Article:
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Crop Biotech Update

Scientists to Use X-ray Analysis to Boost Legumes, Reduce Fertilizer Pollution

May 2, 2013

Researchers from the Center of Plant Genomics and Biotechnology at the Technical University of Madrid (UPM) and the Advanced Photon Source (APS) at the U.S. Department of Energy's Argonne National Laboratory are working on a project that will lessen fertilizer use by boosting the nitrogen production of legumes and similar plants. The research team used X-ray analysis to map a path to increase the amount of nitrogen that legumes deposit into the soil. They used high-energy X-rays from the 8-BM and 2-ID-E beamlines of APS to track the distribution of minute iron amounts in different developmental regions of rhizobia-containing roots.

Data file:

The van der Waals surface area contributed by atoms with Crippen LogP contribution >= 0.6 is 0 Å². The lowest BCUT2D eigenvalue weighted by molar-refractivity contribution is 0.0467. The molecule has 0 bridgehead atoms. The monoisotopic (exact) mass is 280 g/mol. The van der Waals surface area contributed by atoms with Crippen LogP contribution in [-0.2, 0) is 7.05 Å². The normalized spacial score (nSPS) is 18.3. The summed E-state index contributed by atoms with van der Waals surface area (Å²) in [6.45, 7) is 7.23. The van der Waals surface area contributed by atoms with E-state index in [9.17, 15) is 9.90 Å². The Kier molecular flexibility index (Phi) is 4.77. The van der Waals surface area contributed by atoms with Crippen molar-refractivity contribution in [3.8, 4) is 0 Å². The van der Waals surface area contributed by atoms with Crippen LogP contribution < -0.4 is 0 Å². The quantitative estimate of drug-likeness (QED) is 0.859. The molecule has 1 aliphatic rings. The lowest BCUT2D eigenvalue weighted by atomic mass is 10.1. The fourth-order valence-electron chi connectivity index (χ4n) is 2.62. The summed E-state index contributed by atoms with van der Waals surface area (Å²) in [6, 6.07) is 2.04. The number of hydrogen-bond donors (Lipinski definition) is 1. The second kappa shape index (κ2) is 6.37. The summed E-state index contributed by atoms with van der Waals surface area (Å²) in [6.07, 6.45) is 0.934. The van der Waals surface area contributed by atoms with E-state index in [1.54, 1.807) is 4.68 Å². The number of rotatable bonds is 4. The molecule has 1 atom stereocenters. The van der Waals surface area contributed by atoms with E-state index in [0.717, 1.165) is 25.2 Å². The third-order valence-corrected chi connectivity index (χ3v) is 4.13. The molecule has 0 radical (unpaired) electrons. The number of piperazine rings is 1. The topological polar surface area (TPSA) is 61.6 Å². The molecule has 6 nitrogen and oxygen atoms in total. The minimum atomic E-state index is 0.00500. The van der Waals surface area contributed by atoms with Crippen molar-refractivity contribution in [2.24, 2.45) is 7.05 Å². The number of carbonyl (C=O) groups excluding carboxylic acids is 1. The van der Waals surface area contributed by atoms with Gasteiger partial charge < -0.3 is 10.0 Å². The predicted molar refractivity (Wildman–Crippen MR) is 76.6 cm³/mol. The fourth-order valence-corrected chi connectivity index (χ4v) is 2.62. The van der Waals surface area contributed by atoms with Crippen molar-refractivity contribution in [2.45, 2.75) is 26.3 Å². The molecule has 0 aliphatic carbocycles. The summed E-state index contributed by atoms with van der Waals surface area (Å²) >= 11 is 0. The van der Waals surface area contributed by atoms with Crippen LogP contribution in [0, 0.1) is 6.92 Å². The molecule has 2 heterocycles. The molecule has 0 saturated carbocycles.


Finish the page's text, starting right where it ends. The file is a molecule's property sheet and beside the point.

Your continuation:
Farmers plant legumes as a way to adding natural nitrogen to agricultural fields. Legumes use iron for nitrogen fixation, but are often grown in fields with iron-depleted soils. The team then created the world's first model that shows how iron is transported in the plant's root nodule to trigger nitrogen fixation. Manuel Gonzalez-Guerrero of UPM said that "The long-term goal is to help sustainable agriculture practices and further diminish the environmental damage from overuse of nitrogen fertilizers."

The team's report is in the Metallomics journal of The Royal Society of Chemistry. The news release is available at: http://www.anl.gov/articles/x-ray-analysis-could-boost-legumes-thus-reducing-fertilizer-pollution.